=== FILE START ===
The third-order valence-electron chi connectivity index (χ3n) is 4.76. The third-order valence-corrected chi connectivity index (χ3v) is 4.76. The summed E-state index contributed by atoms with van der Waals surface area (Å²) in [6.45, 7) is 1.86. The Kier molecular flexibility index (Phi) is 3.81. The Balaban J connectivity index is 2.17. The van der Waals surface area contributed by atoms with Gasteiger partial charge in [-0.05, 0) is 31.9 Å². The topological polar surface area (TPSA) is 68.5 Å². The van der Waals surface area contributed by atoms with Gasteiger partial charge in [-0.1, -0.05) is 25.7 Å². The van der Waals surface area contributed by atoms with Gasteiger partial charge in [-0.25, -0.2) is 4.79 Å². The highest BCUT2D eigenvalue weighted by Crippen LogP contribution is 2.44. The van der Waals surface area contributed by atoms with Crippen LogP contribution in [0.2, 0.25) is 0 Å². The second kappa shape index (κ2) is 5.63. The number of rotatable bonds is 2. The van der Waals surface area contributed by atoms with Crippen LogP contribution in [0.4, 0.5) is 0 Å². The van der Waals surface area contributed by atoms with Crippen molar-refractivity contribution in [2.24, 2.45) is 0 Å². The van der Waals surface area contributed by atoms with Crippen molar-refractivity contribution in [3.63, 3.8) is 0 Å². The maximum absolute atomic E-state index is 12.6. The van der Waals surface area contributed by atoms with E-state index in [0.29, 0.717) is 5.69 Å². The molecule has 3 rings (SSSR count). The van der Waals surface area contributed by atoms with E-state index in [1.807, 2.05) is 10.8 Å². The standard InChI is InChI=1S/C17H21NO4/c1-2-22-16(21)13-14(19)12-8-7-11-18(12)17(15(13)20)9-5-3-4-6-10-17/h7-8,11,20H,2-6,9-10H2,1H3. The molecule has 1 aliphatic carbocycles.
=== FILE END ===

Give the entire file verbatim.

The third-order valence-electron chi connectivity index (χ3n) is 4.76. The third-order valence-corrected chi connectivity index (χ3v) is 4.76. The summed E-state index contributed by atoms with van der Waals surface area (Å²) in [6.45, 7) is 1.86. The Kier molecular flexibility index (Phi) is 3.81. The Balaban J connectivity index is 2.17. The van der Waals surface area contributed by atoms with Gasteiger partial charge in [-0.05, 0) is 31.9 Å². The topological polar surface area (TPSA) is 68.5 Å². The van der Waals surface area contributed by atoms with Gasteiger partial charge in [-0.1, -0.05) is 25.7 Å². The van der Waals surface area contributed by atoms with Gasteiger partial charge in [-0.25, -0.2) is 4.79 Å². The highest BCUT2D eigenvalue weighted by Crippen LogP contribution is 2.44. The van der Waals surface area contributed by atoms with Crippen LogP contribution in [0.2, 0.25) is 0 Å². The second kappa shape index (κ2) is 5.63. The number of rotatable bonds is 2. The van der Waals surface area contributed by atoms with Crippen LogP contribution in [0.4, 0.5) is 0 Å². The van der Waals surface area contributed by atoms with Crippen molar-refractivity contribution in [2.24, 2.45) is 0 Å². The van der Waals surface area contributed by atoms with Crippen molar-refractivity contribution in [3.63, 3.8) is 0 Å². The maximum absolute atomic E-state index is 12.6. The van der Waals surface area contributed by atoms with E-state index in [0.29, 0.717) is 5.69 Å². The molecule has 3 rings (SSSR count). The van der Waals surface area contributed by atoms with E-state index in [1.807, 2.05) is 10.8 Å². The standard InChI is InChI=1S/C17H21NO4/c1-2-22-16(21)13-14(19)12-8-7-11-18(12)17(15(13)20)9-5-3-4-6-10-17/h7-8,11,20H,2-6,9-10H2,1H3. The molecule has 1 aliphatic carbocycles.